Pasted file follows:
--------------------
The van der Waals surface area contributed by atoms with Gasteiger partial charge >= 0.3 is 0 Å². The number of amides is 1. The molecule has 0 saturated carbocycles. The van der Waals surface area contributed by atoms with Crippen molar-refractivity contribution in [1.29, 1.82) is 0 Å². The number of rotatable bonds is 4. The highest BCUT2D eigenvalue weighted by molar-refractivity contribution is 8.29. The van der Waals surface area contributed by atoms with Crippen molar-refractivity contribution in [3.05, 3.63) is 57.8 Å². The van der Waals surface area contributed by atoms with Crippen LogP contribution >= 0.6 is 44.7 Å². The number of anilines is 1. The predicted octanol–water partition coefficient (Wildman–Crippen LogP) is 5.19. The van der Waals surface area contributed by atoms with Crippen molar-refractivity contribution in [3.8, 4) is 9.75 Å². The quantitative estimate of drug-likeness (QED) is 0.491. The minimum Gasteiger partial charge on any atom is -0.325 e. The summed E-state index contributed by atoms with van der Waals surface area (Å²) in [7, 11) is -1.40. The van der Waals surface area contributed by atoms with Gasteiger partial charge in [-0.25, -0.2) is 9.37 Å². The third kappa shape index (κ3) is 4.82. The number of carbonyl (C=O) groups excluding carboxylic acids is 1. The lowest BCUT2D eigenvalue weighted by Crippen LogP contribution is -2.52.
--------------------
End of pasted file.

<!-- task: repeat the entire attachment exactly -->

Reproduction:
The van der Waals surface area contributed by atoms with Gasteiger partial charge >= 0.3 is 0 Å². The number of amides is 1. The molecule has 0 saturated carbocycles. The van der Waals surface area contributed by atoms with Crippen molar-refractivity contribution in [1.29, 1.82) is 0 Å². The number of rotatable bonds is 4. The highest BCUT2D eigenvalue weighted by molar-refractivity contribution is 8.29. The van der Waals surface area contributed by atoms with Crippen molar-refractivity contribution in [3.05, 3.63) is 57.8 Å². The van der Waals surface area contributed by atoms with Crippen LogP contribution >= 0.6 is 44.7 Å². The number of anilines is 1. The predicted octanol–water partition coefficient (Wildman–Crippen LogP) is 5.19. The van der Waals surface area contributed by atoms with Crippen molar-refractivity contribution in [3.8, 4) is 9.75 Å². The quantitative estimate of drug-likeness (QED) is 0.491. The minimum Gasteiger partial charge on any atom is -0.325 e. The summed E-state index contributed by atoms with van der Waals surface area (Å²) in [7, 11) is -1.40. The van der Waals surface area contributed by atoms with Gasteiger partial charge in [-0.25, -0.2) is 9.37 Å². The third kappa shape index (κ3) is 4.82. The number of carbonyl (C=O) groups excluding carboxylic acids is 1. The lowest BCUT2D eigenvalue weighted by Crippen LogP contribution is -2.52.